Media 100 Steps Out with Suite 1.5
: Media 100
: Nick Griffin
: Media 100 Steps Out with Suite 1.5
Towson Maryland USA
CreativeCOW.net. All rights reserved.
- A Brief History of Recent Media 100 Developments
- Although stalled for awhile prior to being acquired by the Boris / Artel Software organization, once the Boris folks took over in 2005 the rate of Media 100 development has, if anything, been advancing exponentially. So if you're still living in the past, here's the milestones in Media 100 development you've missed.
- Version 10 added:
- Support for High Definition
- Up to 99 Video tracks
- Version 11 added:
- The switch to AJA cards for Input/Output
- Version 11.5 added:
- Software-only Producer version
- Support for P2 Import
- Version 11.6 added:
- Support for Intel-based Macs
- Version 11.6.3 added:
- Support for Apple ProRes 422 codec
- Version 12 added:
- Progressive Frame support
- Improved Boris FX plug-in integration
- Version 12.5 added:
- HDV support
- Multi-Channel Audio Input
- Version 12.7 added:
- XDCAM Import
- Version 13 added:
- XML Interchange with Apple Final Cut Pro and Apple Color
- The addition of Multi-channel audio including:
- Audio sub-mastering
- Audio Output in multiple mixes simultaneously
- Suite Version 1 added:
- MultiClip Editing Tool
- VoiceOver Tool
- Support for Matrox MXO2
- Integration of product lines by eliminating the need for a separate software-only version
- Suite Version 1.1 added:
- Support for the Blackmagic Design video I/O cards
- Suite Version 1.5 added:
- Export Presets
- Batch Export Queue
- Collect Files command
- Enhanced MultiClip editing
- AVCHD Import using ClipWrap
- Panasonic P2 "PN" Frame support
- Support for ProRes 4444, LT, and Proxy codecs
- Suite Version 1.5.1 added:
- "Ripple Delete" and "Ripple Delete in Track" commands
- Compatibility of WAV and BWF files with NTSC timecode has been updated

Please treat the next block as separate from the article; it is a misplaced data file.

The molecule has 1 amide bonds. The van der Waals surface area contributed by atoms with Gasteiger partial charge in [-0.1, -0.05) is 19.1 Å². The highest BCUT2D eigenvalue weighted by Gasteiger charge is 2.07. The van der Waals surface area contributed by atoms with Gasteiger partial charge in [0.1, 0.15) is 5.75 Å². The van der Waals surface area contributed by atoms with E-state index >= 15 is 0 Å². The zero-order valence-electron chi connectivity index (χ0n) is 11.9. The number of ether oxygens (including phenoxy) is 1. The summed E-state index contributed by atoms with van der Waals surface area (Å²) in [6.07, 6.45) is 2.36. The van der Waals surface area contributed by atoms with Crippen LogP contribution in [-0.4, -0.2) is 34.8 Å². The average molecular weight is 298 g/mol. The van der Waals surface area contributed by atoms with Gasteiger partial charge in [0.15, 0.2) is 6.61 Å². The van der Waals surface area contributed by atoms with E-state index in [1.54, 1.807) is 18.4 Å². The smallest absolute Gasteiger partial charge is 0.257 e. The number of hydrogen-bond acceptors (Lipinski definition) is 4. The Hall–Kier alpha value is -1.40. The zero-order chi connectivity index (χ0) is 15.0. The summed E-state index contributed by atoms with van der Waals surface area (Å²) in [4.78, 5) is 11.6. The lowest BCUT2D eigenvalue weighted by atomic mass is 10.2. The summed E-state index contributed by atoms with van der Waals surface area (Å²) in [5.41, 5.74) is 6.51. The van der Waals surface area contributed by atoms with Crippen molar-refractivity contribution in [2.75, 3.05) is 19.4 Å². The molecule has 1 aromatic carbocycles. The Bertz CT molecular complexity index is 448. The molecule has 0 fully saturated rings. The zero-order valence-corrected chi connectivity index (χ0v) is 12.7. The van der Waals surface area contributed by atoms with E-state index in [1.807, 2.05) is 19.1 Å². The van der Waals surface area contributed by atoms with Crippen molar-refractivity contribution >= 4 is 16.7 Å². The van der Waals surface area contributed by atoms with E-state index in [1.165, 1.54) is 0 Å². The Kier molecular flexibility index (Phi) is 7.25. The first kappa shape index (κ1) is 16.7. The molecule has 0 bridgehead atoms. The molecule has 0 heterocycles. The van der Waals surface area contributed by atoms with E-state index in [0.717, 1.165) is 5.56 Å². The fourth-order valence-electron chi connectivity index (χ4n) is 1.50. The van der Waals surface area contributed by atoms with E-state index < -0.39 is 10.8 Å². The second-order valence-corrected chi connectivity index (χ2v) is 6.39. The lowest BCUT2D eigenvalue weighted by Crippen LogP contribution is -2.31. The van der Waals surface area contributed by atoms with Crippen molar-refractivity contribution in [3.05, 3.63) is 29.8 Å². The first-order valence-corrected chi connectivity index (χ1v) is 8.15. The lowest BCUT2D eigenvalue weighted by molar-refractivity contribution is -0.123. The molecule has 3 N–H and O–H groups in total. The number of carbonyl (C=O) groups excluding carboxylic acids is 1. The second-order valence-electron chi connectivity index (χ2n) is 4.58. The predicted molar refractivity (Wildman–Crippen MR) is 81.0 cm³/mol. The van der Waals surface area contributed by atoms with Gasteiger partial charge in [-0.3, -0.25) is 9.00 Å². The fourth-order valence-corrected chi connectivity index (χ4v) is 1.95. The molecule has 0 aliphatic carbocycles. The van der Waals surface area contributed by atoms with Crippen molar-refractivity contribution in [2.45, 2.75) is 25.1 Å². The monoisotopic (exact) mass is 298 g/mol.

- Hard to guess what the next update will bring, but if recent history is any indication, we won't have to wait too long to find out.
As one who frequents several of the Creative Cow's forums, I'm always struck by the questions from people using fairly old and out-dated versions of popular software programs. And while it may be understandable with people who can get by without always having the latest and greatest, nowhere does this stand out for me as much as it does within the Media 100 Cow community. Perhaps you've also noticed the posts which begin with:
"I'm using Media 100 version 8 and I ran into..."
"My Media 100i system recently began to..."
Having started on the Media 100 platform in 1995, moved away in the early part of the last decade only to rapidly return after seeing the feature set in Media100 Producer, I guess I can understand how some people and some businesses might want to try another NLE or be seduced by the latest flavor of the month. But what I simply don't get is the group that stays frozen on the same version for years and, in some cases, even more than a decade. Hello? Um... WHAT are you waiting for? Or is it that you simply don't know what modern software can do and how fast it can do it?